4 Steps to Implementing Your Data Security Strategy
A little while back, we posted a blog about the steps you can take to define your data security strategy. If you haven’t read that post yet, please give it a quick read.
However, there is a world of difference between creating a plan to protect your business’ data and actually putting that plan into motion. While merely having a plan helps you be better prepared for the future, if that plan is going to provide the maximum possible benefit, it needs to be implemented correctly.
With that in mind, here are a few steps to help you implement your data security strategy:
Step 1: Review Your Security Architecture and Establish Your Desired Security State
Odds are, if you’ve defined your data security strategy, you’ve already started this step. Here, you’ll want to take a good, long look at the current state of your cybersecurity architecture (including both your cybersecurity tools and policies), and compare that to what you want it to look like when you’ve finished implementing your data security strategy. This can help you identify key gaps in your implementation strategy early on so you can cover them.
Determining where you’re at and where you need to be is an important first step in mapping a successful cybersecurity implementation.
Step 2: Conduct a Physical and Logical Review of Your IT Security Components
Knowing what resources you have and what your biggest risks are can be crucial for successfully implementing your cybersecurity strategy. After all, without this information, how can you be sure you’ve managed to minimize your exposure to risk?
This includes a thorough inventory of not just the endpoints on your network, but the software programs/operating systems they run, as well as the IT assets used by any vendors/partners that interact with your systems. A further review of the security procedures and policies that surround all of these assets is necessary to let you know where your biggest risks and opportunities for improvement are.
Step 3: Assemble a Data Security Team and Start Assigning Responsibilities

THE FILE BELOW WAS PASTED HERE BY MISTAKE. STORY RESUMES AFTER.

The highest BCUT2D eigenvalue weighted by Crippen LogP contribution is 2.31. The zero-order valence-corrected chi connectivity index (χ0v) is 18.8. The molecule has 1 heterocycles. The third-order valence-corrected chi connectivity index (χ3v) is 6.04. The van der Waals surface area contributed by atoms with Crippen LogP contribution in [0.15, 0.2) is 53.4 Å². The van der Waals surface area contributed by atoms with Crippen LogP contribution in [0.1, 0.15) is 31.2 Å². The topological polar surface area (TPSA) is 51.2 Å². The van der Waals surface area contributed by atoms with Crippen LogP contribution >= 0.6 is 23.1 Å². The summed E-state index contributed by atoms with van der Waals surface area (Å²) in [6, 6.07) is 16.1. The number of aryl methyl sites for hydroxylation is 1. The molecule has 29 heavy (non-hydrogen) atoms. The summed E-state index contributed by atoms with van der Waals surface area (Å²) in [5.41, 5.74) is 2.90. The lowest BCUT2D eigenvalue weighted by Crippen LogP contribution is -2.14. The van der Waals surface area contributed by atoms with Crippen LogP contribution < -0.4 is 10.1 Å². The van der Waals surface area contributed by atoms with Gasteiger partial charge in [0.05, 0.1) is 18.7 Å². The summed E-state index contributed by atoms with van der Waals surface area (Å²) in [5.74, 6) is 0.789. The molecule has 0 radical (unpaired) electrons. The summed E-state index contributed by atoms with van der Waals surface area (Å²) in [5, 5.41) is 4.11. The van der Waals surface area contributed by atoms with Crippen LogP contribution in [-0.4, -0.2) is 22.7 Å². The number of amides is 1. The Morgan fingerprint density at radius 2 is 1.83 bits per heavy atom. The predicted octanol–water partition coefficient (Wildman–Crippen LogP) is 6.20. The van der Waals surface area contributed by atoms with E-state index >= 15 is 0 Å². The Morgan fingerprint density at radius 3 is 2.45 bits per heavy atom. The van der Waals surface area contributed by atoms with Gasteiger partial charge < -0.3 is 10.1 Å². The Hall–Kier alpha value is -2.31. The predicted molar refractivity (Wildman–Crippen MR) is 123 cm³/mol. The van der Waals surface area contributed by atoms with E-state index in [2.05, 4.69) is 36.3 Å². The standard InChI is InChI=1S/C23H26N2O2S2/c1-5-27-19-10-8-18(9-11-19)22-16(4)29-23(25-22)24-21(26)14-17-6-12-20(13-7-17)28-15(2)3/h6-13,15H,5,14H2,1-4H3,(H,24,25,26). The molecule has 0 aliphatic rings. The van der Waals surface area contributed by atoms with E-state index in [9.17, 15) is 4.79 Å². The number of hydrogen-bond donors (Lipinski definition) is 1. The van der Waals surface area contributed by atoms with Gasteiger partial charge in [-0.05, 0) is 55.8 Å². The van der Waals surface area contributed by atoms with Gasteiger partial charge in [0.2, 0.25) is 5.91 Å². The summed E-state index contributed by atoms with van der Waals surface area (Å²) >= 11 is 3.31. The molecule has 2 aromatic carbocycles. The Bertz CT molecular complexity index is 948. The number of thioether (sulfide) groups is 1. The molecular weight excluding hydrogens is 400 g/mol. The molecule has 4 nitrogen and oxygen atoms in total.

While many data security solutions feature automated elements, there still has to be someone to implement and optimize these solutions for your business. This is where your security team comes into play.
This team’s size may vary depending on your business’ needs and resources—bigger companies with larger networks to protect will typically be able to add more people with a wider range of cybersecurity expertise.
The process of building a team of people to internally handle your IT security architecture and the implementation of any security solutions can be slow and resource-intensive. However, you may not have to build your team internally from scratch. Some cybersecurity solutions providers offer IT staffing services that provide you with near-instant access to a team of experienced security professionals at a fraction of the cost of hiring such a team internally.
Once you’ve built a team (either internal or external), be sure to verify who is responsible for each task on the team. Setting clear roles and responsibilities for your data security strategy implementation helps you to manage it more effectively.
Step 4: Align Your IT Security Components with Your Business’ Goals
When considering what technologies and solutions you want to implement as a part of your new cybersecurity strategy, it’s important to make sure that all of the solutions you use will mesh well with your overall business strategy. While having the “best” solutions (i.e. the ones that provide the strongest security) may seem like the obvious choice, some solutions might make it hard for you to actually use your IT assets.
For example, consider the application whitelisting. This is a very powerful form of security because it keeps all but a small number of pre-approved applications from running on your systems. While this can do wonders for stopping malware from running on your network, it is also incredibly restrictive because it can block perfectly safe software as well. This means having to manually update the whitelist every time an employee needs to use a new software program.
Another example would be multi-factor authentication (MFA). This is a user account access protection strategy that combines multiple identity verification methods, such as passwords, biometrics, and authentication tokens, to provide more security than any one of these methods alone would. When taken to an extreme, MFA can make the login process for your company’s user accounts excessively onerous—making people not want to use them. However, when done right, MFA can exponentially improve the security of the user accounts on your network without being too cumbersome to users.
When considering various cybersecurity solutions, be sure to look at all of their pros and cons. Then, examine how those pros and cons would impact the security of your network, the user experience for said network’s users, and your ability to meet your most important business goals.
Need help with implementing your data security strategy? Compuquip Cybersecurity has a proven and effective process for implementing enterprise cybersecurity solutions that minimizes both your security risks and their impacts to your business! Get started by contacting us today!